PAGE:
The dual processors that control data flow in the Caviar Black are common to all of the drives in the Black range and so too are the StableTrac and NoTouch features. These are, respectively, a mounting system that supports both ends of the motor shaft and a way of ensuring the heads don’t make physical contact with the platters.
Dual actuator technology is the result of a reworking of the end of each actuator arm:
Instead of mounting the read/write heads directly on the actuator arm, WD has added an extra component to the system. The read/write heads are mounted on a piezoelectric actuator that in turn is mounted on the arm. This means that the head can move across as many as five tracks while the arm remains in one position.
During our testing we found that the 2TB Caviar Black compares very favourably to the 1TB Black. File transfer speeds within the 2TB drive are considerably faster than the 1TB which suggests that the increases in cache, areal density and head reach flexibility have worked wonders. HD Tach shows that random access time has dropped by a healthy margin while read and write speeds have all improved to the tune of 20 per cent. CrystalDiskMark also shows a marked improvement for the 2TB drive.
HDTach 3 Readout
WD Caviar Black 2TB
WD Caviar Green 2TB
> CRC checks in the filesystem are a nice feature but they are only checks, they are not error correcting at all just error detection
You are wrong. ZFS detects *and corrects* errors. The 256 bit block checksums are compared with the data read back during a file read or scrub operation, and if an error is detected it is corrected using parity data in redundant vdevs.
If you don't believe this, try reading the ZFS tech info available -- look under 'self-healing'.
"The real annoyance is that Windows and Mac OS X both insist on measuring in GiB, but use the "GB" suffix like they're just trying to confuse you. Hence the icon."
Yeah, both major operating systems are trying to confuse you, not the HDD manufacturers. *sigh*.
Windows and Mac OS X have been *correctly* reporting in "MB" and "GB" since before MiB and GiB were even invented.
MB = megabyte (2^20 bytes)
GB = gigabyte (2^30 bytes)
MiB = Men in Black, a movie starring the Fresh Prince
GiB = Girls in Black, a little known blaxploitation sequel
"You can buy 1TB 2.5" drive ---- where???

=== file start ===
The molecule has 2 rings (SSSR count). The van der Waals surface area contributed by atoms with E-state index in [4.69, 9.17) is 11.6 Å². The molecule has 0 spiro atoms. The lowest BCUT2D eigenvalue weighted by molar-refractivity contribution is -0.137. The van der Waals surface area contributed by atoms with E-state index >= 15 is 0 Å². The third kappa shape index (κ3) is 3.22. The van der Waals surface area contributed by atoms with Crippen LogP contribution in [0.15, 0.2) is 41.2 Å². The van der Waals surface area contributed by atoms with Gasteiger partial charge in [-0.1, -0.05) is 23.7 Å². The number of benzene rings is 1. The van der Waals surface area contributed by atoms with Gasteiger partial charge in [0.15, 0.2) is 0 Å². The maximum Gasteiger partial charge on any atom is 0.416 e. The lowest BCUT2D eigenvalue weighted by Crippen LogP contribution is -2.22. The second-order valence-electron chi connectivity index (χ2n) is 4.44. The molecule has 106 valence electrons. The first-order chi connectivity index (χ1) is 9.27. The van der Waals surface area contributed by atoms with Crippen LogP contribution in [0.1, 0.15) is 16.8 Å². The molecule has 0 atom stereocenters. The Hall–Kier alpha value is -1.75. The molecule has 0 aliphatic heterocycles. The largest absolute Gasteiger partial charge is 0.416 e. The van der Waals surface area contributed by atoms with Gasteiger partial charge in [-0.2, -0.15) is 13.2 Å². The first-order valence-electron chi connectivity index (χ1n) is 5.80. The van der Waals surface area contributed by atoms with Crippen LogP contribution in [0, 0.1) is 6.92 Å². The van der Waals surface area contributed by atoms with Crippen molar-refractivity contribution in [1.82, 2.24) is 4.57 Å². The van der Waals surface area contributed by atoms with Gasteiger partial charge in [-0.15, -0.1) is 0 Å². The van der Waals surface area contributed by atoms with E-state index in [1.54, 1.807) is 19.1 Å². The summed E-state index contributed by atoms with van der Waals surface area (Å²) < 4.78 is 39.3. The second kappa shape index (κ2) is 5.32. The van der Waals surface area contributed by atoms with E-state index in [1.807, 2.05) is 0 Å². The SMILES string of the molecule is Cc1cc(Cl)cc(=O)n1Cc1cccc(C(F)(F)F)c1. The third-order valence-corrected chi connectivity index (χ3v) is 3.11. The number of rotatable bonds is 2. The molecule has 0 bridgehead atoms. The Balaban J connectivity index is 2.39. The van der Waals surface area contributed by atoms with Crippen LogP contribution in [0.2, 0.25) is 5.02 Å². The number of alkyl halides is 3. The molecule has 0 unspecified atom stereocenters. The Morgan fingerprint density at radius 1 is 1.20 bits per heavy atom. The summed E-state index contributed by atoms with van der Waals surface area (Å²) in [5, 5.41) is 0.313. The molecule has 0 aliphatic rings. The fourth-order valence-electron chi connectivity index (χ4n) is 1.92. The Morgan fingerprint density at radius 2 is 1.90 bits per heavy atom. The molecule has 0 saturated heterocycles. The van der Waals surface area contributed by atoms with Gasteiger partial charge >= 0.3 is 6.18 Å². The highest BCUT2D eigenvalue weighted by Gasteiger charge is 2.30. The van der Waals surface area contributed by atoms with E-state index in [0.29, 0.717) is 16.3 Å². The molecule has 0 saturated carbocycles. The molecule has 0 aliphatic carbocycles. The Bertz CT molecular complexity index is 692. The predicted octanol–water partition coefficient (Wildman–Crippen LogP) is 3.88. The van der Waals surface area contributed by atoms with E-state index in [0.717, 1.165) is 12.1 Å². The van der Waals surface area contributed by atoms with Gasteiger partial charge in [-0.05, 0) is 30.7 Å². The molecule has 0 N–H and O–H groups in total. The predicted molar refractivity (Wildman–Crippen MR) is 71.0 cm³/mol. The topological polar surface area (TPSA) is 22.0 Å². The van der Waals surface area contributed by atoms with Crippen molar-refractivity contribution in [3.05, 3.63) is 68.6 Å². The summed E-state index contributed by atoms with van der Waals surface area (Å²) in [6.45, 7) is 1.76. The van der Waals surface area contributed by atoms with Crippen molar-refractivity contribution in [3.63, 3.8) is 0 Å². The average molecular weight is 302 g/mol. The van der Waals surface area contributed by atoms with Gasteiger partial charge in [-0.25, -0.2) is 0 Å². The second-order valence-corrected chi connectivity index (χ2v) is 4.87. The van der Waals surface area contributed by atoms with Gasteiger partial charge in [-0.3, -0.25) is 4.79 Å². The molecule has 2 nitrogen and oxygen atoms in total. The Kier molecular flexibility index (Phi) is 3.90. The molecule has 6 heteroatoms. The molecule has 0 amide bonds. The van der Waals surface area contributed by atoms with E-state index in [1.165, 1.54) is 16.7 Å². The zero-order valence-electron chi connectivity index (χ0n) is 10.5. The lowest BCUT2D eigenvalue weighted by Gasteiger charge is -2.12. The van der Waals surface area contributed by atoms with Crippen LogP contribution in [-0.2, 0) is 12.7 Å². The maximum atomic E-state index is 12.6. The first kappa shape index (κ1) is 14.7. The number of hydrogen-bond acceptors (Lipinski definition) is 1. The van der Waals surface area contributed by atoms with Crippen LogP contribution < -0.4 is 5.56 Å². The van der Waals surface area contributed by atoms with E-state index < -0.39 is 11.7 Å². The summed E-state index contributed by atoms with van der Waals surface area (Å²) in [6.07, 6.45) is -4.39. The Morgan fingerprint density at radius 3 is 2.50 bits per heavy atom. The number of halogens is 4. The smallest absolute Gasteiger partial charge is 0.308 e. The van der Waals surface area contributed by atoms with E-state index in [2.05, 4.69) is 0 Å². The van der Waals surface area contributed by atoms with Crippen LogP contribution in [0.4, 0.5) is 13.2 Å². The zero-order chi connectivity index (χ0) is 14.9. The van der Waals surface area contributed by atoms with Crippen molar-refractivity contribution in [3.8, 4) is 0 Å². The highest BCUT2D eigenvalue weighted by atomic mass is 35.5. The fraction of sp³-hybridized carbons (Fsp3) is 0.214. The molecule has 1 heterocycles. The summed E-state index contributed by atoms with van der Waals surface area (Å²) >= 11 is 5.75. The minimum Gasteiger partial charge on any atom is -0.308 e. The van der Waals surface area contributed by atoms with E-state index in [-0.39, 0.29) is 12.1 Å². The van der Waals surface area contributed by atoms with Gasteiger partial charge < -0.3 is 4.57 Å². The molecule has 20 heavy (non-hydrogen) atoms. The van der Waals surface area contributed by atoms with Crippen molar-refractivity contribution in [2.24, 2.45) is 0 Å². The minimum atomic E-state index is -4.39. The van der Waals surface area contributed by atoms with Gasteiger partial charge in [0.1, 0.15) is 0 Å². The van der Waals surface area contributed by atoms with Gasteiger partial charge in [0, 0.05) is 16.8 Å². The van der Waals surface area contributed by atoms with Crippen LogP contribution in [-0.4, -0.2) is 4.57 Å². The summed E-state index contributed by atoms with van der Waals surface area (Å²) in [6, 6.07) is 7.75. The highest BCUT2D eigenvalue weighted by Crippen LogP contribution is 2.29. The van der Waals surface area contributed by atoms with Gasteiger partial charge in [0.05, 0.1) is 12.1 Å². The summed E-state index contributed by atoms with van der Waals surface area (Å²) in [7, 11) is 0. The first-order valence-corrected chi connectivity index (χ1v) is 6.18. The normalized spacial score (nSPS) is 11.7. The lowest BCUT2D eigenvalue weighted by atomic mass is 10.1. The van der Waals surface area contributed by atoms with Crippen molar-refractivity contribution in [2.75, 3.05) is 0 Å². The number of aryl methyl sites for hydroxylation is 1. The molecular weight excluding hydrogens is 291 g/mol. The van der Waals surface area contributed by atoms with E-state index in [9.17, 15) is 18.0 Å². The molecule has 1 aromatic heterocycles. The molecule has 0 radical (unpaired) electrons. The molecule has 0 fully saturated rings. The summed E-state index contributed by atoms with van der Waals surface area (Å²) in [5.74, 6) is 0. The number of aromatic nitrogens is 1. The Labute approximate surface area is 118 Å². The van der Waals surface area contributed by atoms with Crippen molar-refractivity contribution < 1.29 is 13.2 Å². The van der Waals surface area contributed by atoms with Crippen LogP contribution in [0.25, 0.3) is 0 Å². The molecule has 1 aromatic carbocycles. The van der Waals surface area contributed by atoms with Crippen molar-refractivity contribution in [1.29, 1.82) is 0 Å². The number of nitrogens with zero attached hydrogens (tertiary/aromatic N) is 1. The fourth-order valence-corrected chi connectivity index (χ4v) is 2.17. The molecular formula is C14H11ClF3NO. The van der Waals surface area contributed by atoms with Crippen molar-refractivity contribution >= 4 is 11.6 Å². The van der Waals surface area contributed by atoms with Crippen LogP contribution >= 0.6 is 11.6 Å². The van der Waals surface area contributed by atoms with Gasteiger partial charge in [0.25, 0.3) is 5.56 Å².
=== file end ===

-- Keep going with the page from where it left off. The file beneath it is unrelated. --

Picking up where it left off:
I think the statement "You can buy 1TB 2.5" WD drive" is incorrect. 1TB 2.5" drive is still only a WD marketing dream and exists only as HTML page on Western Digital site. I cannot buy it neither from WD site nor from any other channel. Only 500GB drives on stock, same as half a year ago.
I think Western Digital managers developed and excellent way to get bonuses. If the product is not ready on time - just place nice description on web page, and you can put a plus sign that it is "released". When, in reality, half a year will pass until customers are able to buy the product.
I suggest to clearly mark all the pages where product is not yet on sale. I.e.: "Future product. Estimated availability date - December 2009."
You can have it all with OpenSolaris and ZFS...
Leo Waldock writes, "This is thoroughly good news but of course it’s the combination of performance allied to the colossal 2TB capacity that catches the eye. That said, the formatted capacity is a ‘mere’ 1863GB."
Under OpenSolaris with ZFS - you will have more of the 2TB potential, if you are running with redundancy, since ZFS can perform the error correction for you, instead of being done on the disk drive... no sense in doing the error correction twice and losing the space twice when the loss of space in CRC's is redundant...
Generally wikipedia is not a place to go quoting. At the same time if you read what it did say, the filesystem overhead is less than 1% of the space. The difference between 2000GB and 1863GiB is a lot more than 1% (6.8% in this case). So it has nothing to do with the filesystem overhead or formatting or anything else, it is simply a matter of the HD makers and Microsoft using different units. Back when harddisks were measured in MB the difference was smaller and many people just claimed it was the overhead of the filesystem, even though it wasn't true then either. Now that we are starting to see rather large differences people actually start to really notice it. If you were to convince windows to show you the size in bytes instead of GiB then you would still have a capacity of the filesystem even with the filesystem overhead of very close to 2000000000000 bytes.